Chemical Composition of the Wood

1 January 2017

Department of Pharmaceutical Sciences, Faculty of Science, Tshwane University of Technology, Private Bag X680, Pretoria 0001, South Africa b Department of Pharmacognosy, Faculty of Pharmacy, Anadolu University, 26470-Eskisehir, Turkey Received 15 February 2010; received in revised form 31 March 2010; accepted 1 April 2010 Abstract Widdringtonia is the only genus of the 16 genera of Cupressaceae present in South Africa. This genus is represented by three species in South Africa; W. nodiflora, W. schwarzii and W. cedarbergensis (= W. juniperoides) and the latter listed as critically endangered.

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Cedarwood oil (generally obtained from Juniperus species) is widely used as a fragrance material in several consumer products, however, no data has been published on the volatiles of the Clanwilliam cedar (W. cedarbergensis) native to South Africa. The essential oil composition of the wood and leaf oil isolated by hydro-distillation were analysed by GC–MS. The two oils were distinctly different. Twenty compounds representing 93. 8% of the total oil were identified in the leaf oil which was dominated by terpinen-4-ol (36. 0%), sabinene (19. 2%), ? -terpinene (10. 4%), ? terpinene (5. 5%) and myrcene (5. 5%). Twenty six compounds representing 89. 5% of the total were identified in the wood oil with the predominance of thujopsene (47. 1%), ? -cedrol (10. 7%), widdrol (8. 5%) and cuparene (4. 0%). © 2010 SAAB. Published by Elsevier B. V. All rights reserved. Keywords: Essential oil; Sabinene; Terpinen-4-ol; Thujopsene; Widdringtonia cedarbergensis; Widdrol; ? -Cedrol; ? -Terpinene 1. Introduction The genus Widdringtonia belongs to the Cupressaceae (cypress family) of which the name is derived from the well known conifer botanist Edward Widdrington.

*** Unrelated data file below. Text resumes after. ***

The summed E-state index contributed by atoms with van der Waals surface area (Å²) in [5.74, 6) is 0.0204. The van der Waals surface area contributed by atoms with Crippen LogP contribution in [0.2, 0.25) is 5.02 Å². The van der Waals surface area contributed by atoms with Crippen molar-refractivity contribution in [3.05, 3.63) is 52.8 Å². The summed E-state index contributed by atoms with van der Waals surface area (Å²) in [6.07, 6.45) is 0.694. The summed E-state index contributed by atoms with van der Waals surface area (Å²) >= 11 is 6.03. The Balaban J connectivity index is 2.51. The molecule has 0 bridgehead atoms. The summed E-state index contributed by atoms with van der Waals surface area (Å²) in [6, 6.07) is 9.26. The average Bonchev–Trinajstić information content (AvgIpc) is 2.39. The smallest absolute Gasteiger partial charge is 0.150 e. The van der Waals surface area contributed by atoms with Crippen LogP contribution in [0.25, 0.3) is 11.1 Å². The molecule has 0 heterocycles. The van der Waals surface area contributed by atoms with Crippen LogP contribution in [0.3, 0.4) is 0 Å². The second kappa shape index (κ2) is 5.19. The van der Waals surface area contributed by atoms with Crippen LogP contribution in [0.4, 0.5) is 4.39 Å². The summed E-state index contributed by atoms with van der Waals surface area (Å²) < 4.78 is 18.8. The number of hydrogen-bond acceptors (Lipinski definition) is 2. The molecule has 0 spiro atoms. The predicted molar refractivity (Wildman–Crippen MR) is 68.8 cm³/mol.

The cypress family is represented by 16 genera with one genus (Widdringtonia) present in southern Africa more precisely in South Africa and Malawi (Farjon, 2005). There are four species of Widdringtonia, all native to southern Africa. Three of these species are native to South Africa (W. nodiflora, W. schwarzii and W. cedarbergensis) and Widdringtonia whytei is native to Malawi. Widdringtonia cedarbergensis J. A. Marsh generally known as “Clanwilliam ? Corresponding author. Tel. : +27 12 3826360; fax: +27 12 3826243. E-mail address: [email protected] ac. za (A. M. Viljoen).

Cedar, Cape Cedar, sederboom or Clanwilliam cypress” is an evergreen tree usually 5–7 m tall but could reach a height of 20 m (Fig. 1). Today, this plant is critically endangered due to loss of habitat, unsustainable harvesting and recurrent veld fires. This species is facing an extremely high risk of extinction in the wild and for this reason it has been placed on the Red Data List of South African Plants (Farjon, 2005; Mustart et al. , 1995; Pauw and Linder, 1997). The tree is renowned for its valuable timber and used for construction and furniture and has been used to treat several ailments such as gout, rheumatism, oedematous swellings.